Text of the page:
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Leading Edge

Steve Engels clicks on a file on his desktop and a classical piano piece flows out of his computer’s speakers. He lets it play for a minute or so, and then clicks on a different file. After a short wait, another very similar piece begins to play, echoing but not replicating the original. The first piece was composed by Johann Sebastian Bach. The second was composed by a computer imitating the Bach piece. With time, a classical music aficionado would be able to detect differences between the two: the computer piece lacks an overarching structure and there’s no sense of a musical idea being developed. But it is a surprisingly good imitation – and that’s exactly what Engels, a senior lecturer in the department of computer science, and Daniel Eisner (BASc 2010) designed the program to do. “This tool allows people to find a piece of music they enjoy. They feed it into the software. It analyzes it, and generates music in the same style in real time, forever,” Engels says. To accomplish this, the program makes a statistical analysis of the original piece of music. Then, for each note it plays, it can predict the likely value of the next note – including its pitch, duration and where it falls on the beat – and choose the next note based on those odds. That note becomes the basis for the next note, and so on until the program is stopped. Similar rules allow it to choose appropriate chords, and even to make sure two musical “voices” – equivalent to the different parts played by two hands on the piano – don’t clash. Eisner, who plays piano, saxophone and bassoon and also composes, says that the resulting music lacks the structure that a human composer or improviser would provide. But the music retains the flavour and character of the original. So far the program has reproduced ragtime, classical, jazz and pop, and it can do it either as a solo or as an ensemble of different instruments. The two made a presentation about the program to the Game Developers Conference in San Francisco in March, figuring it might be useful for generating background music for video games. One of its advantages is that it can segue seamlessly from one type of music to another, which would be useful when a character transitions from one part of the game to another. Eisner says other programs have used similar methods. But all those that he’s aware of have tried to generate music by programming in higher-level concepts, such as scale and chord construction, and by using pre-set rules rather For each note it plays, it can predict than by letting the program simply predict one note at a time. But the likely value Eisner and Engels say the simple approach seems to work best. of the next note – Eisner isn’t sure if computers will ever make music to rival its pitch, duration and where it falls human composers: Music obeys mathematical rules, which comon the beat puters are good at, but music is also an emotional expression, and machines are poor at mimicking that. – Kurt Kleiner prototype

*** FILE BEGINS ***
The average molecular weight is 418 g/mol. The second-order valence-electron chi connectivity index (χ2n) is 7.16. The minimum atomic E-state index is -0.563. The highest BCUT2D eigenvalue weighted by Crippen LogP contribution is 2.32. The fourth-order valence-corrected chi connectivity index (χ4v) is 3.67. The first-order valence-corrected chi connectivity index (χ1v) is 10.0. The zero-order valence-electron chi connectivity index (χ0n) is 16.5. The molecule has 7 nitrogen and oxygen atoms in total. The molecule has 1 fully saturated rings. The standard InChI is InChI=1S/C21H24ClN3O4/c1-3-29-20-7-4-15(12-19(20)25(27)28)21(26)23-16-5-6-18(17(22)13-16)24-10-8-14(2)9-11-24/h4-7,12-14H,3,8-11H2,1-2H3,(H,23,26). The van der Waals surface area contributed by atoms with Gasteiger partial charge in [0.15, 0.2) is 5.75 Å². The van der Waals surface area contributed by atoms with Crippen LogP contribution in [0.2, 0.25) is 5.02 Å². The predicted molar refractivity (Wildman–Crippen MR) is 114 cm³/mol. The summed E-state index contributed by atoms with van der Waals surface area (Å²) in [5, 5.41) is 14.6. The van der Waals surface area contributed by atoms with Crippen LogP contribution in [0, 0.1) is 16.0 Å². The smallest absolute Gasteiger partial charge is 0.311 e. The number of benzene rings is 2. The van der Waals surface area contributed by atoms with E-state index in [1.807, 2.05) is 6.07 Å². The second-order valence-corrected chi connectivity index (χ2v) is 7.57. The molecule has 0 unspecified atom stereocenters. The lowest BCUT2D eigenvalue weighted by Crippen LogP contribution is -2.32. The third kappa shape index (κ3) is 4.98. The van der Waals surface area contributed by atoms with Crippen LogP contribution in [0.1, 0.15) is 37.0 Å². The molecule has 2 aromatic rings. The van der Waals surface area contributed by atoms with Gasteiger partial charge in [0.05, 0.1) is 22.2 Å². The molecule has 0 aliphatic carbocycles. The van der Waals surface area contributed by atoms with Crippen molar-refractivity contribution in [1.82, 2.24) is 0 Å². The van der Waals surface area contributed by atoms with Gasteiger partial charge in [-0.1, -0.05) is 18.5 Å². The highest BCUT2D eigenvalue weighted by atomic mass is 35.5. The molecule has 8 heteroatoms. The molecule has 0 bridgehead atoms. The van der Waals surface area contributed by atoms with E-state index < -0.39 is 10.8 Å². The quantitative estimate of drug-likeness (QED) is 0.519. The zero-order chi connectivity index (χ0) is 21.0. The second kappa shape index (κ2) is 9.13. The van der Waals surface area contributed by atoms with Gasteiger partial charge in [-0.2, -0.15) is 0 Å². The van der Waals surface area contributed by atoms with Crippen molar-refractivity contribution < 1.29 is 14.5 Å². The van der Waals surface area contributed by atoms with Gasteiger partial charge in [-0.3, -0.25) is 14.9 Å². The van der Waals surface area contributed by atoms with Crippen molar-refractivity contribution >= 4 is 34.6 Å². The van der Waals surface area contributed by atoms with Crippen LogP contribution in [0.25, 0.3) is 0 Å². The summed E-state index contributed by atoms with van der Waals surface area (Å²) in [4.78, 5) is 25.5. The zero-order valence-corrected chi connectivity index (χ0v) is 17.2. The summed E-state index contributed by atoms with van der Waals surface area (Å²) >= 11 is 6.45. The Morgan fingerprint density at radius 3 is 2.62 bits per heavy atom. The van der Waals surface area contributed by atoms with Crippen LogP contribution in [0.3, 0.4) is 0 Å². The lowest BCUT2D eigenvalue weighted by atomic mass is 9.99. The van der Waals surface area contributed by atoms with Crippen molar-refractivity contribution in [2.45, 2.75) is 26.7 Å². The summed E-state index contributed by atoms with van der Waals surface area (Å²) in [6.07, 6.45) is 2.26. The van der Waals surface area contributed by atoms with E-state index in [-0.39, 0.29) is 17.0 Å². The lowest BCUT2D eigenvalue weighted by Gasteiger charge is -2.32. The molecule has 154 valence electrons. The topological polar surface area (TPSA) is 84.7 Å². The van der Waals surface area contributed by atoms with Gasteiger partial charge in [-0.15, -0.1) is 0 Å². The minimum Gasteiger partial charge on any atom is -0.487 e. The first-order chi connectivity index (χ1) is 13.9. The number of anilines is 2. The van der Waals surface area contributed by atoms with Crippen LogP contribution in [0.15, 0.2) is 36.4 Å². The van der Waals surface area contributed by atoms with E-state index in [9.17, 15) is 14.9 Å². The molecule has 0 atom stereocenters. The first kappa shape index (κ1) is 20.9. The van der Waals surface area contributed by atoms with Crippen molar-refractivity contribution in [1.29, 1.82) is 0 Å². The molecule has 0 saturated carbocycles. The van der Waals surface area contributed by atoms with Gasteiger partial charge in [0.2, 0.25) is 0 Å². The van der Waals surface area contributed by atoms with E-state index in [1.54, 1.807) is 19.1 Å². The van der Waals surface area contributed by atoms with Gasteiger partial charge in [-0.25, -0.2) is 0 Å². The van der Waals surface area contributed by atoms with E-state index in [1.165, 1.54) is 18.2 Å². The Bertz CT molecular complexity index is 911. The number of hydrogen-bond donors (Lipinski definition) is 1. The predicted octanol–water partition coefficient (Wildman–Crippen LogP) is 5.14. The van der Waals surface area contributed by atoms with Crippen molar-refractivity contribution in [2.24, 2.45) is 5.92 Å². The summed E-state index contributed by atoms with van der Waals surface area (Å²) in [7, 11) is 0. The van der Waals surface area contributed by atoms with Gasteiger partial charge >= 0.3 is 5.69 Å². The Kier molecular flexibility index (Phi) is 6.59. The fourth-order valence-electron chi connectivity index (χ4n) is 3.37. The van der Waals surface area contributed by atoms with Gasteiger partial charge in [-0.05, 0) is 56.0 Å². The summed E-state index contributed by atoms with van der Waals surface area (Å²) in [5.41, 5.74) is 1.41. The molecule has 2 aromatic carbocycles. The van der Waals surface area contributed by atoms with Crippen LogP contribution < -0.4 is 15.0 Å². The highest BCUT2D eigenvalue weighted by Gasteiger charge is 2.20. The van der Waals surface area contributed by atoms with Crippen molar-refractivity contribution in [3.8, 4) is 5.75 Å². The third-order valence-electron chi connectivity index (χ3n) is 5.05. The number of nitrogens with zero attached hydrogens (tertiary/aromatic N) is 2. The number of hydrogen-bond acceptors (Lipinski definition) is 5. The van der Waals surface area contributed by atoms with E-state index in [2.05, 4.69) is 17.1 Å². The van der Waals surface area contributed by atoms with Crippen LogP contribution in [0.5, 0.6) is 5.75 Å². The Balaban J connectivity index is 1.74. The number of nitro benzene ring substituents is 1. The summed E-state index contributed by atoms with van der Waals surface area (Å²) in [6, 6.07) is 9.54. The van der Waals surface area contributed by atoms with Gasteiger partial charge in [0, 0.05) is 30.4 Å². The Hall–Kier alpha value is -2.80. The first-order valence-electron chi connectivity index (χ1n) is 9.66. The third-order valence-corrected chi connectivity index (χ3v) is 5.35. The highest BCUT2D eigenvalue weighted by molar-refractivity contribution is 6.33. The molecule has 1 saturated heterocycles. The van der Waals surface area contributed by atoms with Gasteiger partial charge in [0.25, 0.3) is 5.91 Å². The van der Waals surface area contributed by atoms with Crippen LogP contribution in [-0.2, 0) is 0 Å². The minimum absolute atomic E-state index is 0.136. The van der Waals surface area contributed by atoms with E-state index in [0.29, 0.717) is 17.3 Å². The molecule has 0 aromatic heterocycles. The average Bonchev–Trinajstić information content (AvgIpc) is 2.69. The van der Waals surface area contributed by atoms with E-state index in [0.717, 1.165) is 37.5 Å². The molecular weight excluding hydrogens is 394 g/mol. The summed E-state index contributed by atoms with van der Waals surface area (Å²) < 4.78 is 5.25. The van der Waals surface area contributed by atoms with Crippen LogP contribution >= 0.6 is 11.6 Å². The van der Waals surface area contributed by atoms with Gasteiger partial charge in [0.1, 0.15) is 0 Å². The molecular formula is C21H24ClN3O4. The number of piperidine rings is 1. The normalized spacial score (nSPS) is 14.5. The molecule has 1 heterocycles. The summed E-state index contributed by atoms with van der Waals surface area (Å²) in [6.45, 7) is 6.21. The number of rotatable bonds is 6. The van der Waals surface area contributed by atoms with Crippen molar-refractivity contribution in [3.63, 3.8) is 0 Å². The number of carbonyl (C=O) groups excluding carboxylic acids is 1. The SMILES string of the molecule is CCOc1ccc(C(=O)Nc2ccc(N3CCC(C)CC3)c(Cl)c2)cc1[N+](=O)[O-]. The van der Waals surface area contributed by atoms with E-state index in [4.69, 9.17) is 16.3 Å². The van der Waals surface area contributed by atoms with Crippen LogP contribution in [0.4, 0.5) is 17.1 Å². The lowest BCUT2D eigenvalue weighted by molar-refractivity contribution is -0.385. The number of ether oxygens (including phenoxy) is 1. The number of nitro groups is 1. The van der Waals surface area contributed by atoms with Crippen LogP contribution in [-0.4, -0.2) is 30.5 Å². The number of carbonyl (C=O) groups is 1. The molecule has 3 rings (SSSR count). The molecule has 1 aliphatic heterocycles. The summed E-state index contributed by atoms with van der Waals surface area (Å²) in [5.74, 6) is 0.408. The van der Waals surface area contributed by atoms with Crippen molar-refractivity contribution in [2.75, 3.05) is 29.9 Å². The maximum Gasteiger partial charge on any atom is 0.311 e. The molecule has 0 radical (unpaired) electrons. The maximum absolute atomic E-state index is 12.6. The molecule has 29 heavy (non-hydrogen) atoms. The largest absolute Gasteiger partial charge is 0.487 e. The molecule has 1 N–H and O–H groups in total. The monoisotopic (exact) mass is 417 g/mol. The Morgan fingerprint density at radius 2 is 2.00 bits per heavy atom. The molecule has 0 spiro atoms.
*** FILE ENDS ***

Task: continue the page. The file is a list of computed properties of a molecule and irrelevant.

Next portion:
Is that Mozart or a Machine?

Software developed at U of T can compose music in classical, pop, jazz – almost any style


Findings This Won’t Hurt a Bit!

The days of the traditional blood-sample routine may be numbered thanks to a new analysis method requiring only a pinprick, developed by Prof. Aaron Wheeler of the Institute of Biomaterials and Biomedical Engineering. In traditional blood sampling, several millilitres of blood are extracted intravenously. An alternate method requires only a pinprick to extract a few microlitres, which are then blotted onto filter paper and stored as dried blood spots. While this technique has been gaining in popularity, analyzing the samples is laborious: technicians must manually collect, prepare and examine each sample. Wheeler, the Canada Research Chair in Bioanalytical Chemistry, says his “digital microfluidics” platform automates the analysis so little manual intervention is needed. He has applied for a patent and is exploring how to commercialize the process. – Sachiko Murakami

Roar of the Ancients

U of T archaeologists working in southeastern Turkey recently unearthed the remains of a monumental gate complex adorned with stone sculptures, including a magnificent carved lion. The gate complex provided access to a citadel in the capital of an ancient kingdom (circa 950–725 BCE). The lion is fully intact, 1.3 metres in height and 1.6 metres in length, and is poised in a seated position, roaring, says Timothy Harrison, a professor in the department of Near and Middle Eastern Civilizations and director of U of T’s Tayinat Archaeological Project. Harrison notes that the discovery provides valuable insight into the cultural sophistication of the small Iron Age states that emerged in the eastern Mediterranean following the collapse of the great civilized powers at the end of the second millennium BCE. – Sean Bettam

photo: PashaIgnatov/istockphoto

U of T Magazine | Winter 2012  

U of T Magazine is the magazine for the University of Toronto community, published quarterly. Featuring news, events, research stories and p...

U of T Magazine | Winter 2012  

U of T Magazine is the magazine for the University of Toronto community, published quarterly. Featuring news, events, research stories and p...